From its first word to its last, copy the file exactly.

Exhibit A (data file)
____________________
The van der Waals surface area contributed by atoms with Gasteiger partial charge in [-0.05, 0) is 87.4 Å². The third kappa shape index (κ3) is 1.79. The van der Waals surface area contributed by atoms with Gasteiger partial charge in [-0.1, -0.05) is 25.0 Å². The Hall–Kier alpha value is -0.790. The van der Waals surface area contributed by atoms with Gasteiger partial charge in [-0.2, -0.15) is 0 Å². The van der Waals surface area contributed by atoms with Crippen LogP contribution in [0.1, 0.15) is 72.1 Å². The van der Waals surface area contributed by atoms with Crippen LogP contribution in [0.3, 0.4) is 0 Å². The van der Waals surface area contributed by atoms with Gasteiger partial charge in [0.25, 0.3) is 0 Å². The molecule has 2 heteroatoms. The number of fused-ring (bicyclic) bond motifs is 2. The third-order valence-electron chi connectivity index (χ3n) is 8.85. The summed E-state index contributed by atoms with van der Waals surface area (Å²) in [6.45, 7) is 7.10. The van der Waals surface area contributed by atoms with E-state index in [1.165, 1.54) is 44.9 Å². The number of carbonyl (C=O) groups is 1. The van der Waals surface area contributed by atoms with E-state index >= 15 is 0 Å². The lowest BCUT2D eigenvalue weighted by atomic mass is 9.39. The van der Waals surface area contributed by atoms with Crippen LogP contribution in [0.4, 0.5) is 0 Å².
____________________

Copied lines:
The van der Waals surface area contributed by atoms with Gasteiger partial charge in [-0.05, 0) is 87.4 Å². The third kappa shape index (κ3) is 1.79. The van der Waals surface area contributed by atoms with Gasteiger partial charge in [-0.1, -0.05) is 25.0 Å². The Hall–Kier alpha value is -0.790. The van der Waals surface area contributed by atoms with Gasteiger partial charge in [-0.2, -0.15) is 0 Å². The van der Waals surface area contributed by atoms with Crippen LogP contribution in [0.1, 0.15) is 72.1 Å². The van der Waals surface area contributed by atoms with Crippen LogP contribution in [0.3, 0.4) is 0 Å². The van der Waals surface area contributed by atoms with Gasteiger partial charge in [0.25, 0.3) is 0 Å². The molecule has 2 heteroatoms. The number of fused-ring (bicyclic) bond motifs is 2. The third-order valence-electron chi connectivity index (χ3n) is 8.85. The summed E-state index contributed by atoms with van der Waals surface area (Å²) in [6.45, 7) is 7.10. The van der Waals surface area contributed by atoms with E-state index in [1.165, 1.54) is 44.9 Å². The number of carbonyl (C=O) groups is 1. The van der Waals surface area contributed by atoms with E-state index >= 15 is 0 Å². The lowest BCUT2D eigenvalue weighted by atomic mass is 9.39. The van der Waals surface area contributed by atoms with Crippen LogP contribution in [0.4, 0.5) is 0 Å².